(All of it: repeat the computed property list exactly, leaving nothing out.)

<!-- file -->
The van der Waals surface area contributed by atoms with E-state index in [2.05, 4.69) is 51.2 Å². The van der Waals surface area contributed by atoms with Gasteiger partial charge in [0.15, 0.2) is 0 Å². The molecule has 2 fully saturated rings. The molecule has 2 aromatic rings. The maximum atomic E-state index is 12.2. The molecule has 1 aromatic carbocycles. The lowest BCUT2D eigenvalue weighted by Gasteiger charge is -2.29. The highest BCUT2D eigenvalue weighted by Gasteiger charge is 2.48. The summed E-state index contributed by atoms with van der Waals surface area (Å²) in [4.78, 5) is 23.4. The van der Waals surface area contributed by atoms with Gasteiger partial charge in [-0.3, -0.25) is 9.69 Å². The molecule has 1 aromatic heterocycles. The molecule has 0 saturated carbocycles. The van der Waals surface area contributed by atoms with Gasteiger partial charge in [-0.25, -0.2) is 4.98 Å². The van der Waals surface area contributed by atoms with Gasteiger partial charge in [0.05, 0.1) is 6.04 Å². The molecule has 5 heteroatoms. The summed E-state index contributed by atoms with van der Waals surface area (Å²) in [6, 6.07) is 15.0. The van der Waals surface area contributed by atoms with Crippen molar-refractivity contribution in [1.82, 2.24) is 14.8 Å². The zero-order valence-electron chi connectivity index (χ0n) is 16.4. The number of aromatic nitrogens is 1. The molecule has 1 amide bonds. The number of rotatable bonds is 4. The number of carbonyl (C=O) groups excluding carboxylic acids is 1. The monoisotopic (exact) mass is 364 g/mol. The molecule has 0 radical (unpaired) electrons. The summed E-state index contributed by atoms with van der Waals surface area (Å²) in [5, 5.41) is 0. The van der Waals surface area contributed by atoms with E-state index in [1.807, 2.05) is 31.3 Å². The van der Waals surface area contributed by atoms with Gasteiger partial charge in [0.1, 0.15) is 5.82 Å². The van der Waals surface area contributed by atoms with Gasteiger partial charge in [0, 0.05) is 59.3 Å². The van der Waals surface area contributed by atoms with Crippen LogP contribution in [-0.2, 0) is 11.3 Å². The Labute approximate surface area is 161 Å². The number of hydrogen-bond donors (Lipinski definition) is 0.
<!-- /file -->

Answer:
The van der Waals surface area contributed by atoms with E-state index in [2.05, 4.69) is 51.2 Å². The van der Waals surface area contributed by atoms with Gasteiger partial charge in [0.15, 0.2) is 0 Å². The molecule has 2 fully saturated rings. The molecule has 2 aromatic rings. The maximum atomic E-state index is 12.2. The molecule has 1 aromatic carbocycles. The lowest BCUT2D eigenvalue weighted by Gasteiger charge is -2.29. The highest BCUT2D eigenvalue weighted by Gasteiger charge is 2.48. The summed E-state index contributed by atoms with van der Waals surface area (Å²) in [4.78, 5) is 23.4. The van der Waals surface area contributed by atoms with Gasteiger partial charge in [-0.3, -0.25) is 9.69 Å². The molecule has 1 aromatic heterocycles. The molecule has 0 saturated carbocycles. The van der Waals surface area contributed by atoms with Gasteiger partial charge in [-0.25, -0.2) is 4.98 Å². The van der Waals surface area contributed by atoms with Gasteiger partial charge in [0.05, 0.1) is 6.04 Å². The molecule has 5 heteroatoms. The summed E-state index contributed by atoms with van der Waals surface area (Å²) in [6, 6.07) is 15.0. The van der Waals surface area contributed by atoms with Crippen molar-refractivity contribution in [1.82, 2.24) is 14.8 Å². The zero-order valence-electron chi connectivity index (χ0n) is 16.4. The number of aromatic nitrogens is 1. The molecule has 1 amide bonds. The number of rotatable bonds is 4. The number of carbonyl (C=O) groups excluding carboxylic acids is 1. The monoisotopic (exact) mass is 364 g/mol. The molecule has 0 radical (unpaired) electrons. The summed E-state index contributed by atoms with van der Waals surface area (Å²) in [5, 5.41) is 0. The van der Waals surface area contributed by atoms with E-state index in [1.807, 2.05) is 31.3 Å². The van der Waals surface area contributed by atoms with Gasteiger partial charge in [0.1, 0.15) is 5.82 Å². The van der Waals surface area contributed by atoms with Gasteiger partial charge in [0, 0.05) is 59.3 Å². The van der Waals surface area contributed by atoms with Crippen LogP contribution in [-0.2, 0) is 11.3 Å². The Labute approximate surface area is 161 Å². The number of hydrogen-bond donors (Lipinski definition) is 0.